Gangsta pant styles
You see homies in 'the hood' are bad.  They are bad mo fo's.  They talk bad.  They walk bad.  They snarl and stare and try to get in your head.  When the odds are right and you're unprepared or vulnerable, they can often wreak some badness upon you and take yo' shit!  They're so bad they can't pull up their pants (see illustration).  They walk with a limp, even if they've never been shot -- yet.  They call that diddy-boppin', or at least used to when I walked among them (with my pants pulled up though).

So this bad mo fo is diddy-boppin' through the ER catching looks from everyone.  He's got his cool on.  His hat is turned to the side (like when Daffy Duck used to get his beak blown off his face).  He's in full, peacock-like strut, daring anyone in a lab-coat or scrubs to "dis" (disrespect) him (because he's earned so much of their unwavering respect).  And what to my blood-shot, ready to go home eyes do I see?  About 30 inches of 'White Cloud' hanging down his posterior.  Like a cartoon cat walking upright, this brother forgot to disengage the shore-line at the last rest-room visit.

Let me tell you this cat was bad.  I wish I could have shown you what I saw, but a brother's gotta pay the bills.  You know what I'm sayin' yo?

Friday, June 1, 2012

I Love This Job

by Steven P. Velasquez
May 29, 2012

I love this job. Where else does a person punch in and get briefed by their boss, manager, supervisor or in my case, chief -- that there's danger in the air and that we may be sent right into it? A shooting the other night turned into a homicide and our intel says to be ready for expected retaliation, particularly between this street and that ave., so watch your six.

Dangerous sounding right? I agree. But having lived the corporate life with all of its' consistencies, I choose the uncertainty, the disorder, the calamities inherent.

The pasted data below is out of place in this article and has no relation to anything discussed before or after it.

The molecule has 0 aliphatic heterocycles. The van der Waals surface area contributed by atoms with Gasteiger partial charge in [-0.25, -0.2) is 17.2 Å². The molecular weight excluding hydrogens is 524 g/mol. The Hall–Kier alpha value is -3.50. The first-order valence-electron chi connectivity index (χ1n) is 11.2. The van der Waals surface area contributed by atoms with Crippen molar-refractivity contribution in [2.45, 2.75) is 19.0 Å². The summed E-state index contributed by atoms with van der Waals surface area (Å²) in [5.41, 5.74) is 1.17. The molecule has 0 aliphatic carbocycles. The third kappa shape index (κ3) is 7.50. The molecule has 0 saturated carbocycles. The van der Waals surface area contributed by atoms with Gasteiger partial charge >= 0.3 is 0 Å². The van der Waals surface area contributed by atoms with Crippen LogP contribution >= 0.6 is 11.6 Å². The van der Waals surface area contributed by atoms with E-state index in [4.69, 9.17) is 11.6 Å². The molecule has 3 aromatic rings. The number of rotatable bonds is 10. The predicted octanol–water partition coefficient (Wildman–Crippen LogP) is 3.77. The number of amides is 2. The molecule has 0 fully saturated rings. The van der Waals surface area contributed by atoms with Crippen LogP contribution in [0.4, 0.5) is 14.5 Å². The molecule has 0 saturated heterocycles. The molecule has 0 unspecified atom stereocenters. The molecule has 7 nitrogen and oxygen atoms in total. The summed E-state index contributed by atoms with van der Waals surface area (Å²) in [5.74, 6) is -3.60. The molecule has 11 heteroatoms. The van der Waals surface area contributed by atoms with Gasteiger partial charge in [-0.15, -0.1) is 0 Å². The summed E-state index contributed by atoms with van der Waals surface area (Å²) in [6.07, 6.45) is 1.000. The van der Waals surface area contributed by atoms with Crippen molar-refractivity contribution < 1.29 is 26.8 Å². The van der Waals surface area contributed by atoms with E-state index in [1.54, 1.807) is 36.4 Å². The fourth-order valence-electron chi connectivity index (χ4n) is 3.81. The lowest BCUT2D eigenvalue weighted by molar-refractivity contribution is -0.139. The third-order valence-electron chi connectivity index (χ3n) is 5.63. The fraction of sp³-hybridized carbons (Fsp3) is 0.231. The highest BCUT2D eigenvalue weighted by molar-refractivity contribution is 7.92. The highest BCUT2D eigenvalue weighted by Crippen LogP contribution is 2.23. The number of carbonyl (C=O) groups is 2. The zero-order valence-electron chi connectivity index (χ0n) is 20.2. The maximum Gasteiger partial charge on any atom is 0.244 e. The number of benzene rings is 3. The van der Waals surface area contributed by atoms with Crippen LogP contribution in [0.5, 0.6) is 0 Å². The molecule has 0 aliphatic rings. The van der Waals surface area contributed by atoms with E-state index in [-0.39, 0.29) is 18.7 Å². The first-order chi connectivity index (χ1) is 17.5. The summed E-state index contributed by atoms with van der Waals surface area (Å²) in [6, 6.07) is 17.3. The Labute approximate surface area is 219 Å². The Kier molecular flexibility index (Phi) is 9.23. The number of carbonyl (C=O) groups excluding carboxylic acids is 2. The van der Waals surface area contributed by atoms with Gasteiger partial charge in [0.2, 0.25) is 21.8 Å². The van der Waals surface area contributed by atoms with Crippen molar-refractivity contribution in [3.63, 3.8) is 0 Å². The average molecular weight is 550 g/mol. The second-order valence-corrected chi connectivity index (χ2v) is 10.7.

My job is never boring. I call my co-workers and esteemed colleagues brothers -- and sisters; and now that I'm getting older, many of them are like my sons and daughters too.

My job provides perspective.  I don't just watch the seasons change, I live them, I experience them. I don't just read about the weather, nor watch it on T.V., I'm enveloped in it. 

My job puts me in the midst of things happening.  I don't just read about last night's tragedy. I -- was last night's tragedy's last hope.

My job is challenging.  A 6X6 fluorescent lit, climate controlled cubicle in a perfectly predictable office space just doesn't cut it for me. The back of a 10 foot long, poorly lit and barely air conditioned ambulance is my office -- uncertainty is my home. 

My job is exhausting.  It's said that one should work to live, not live to work. Maybe I'm off balance. Perhaps a little askew, but if the circumstances in my life dictate that I have to work as much as I do, I choose the excitement. I choose the uncertainty. I choose this group of people beside me.  I choose the life of a Mobile Intensive Care Paramedic and I pray God keeps me healthy and able to continue in this endeavor -- with these brothers -- and these sisters for as long as I'm needed here.

My job is noble and honorable and not - for the faint of heart.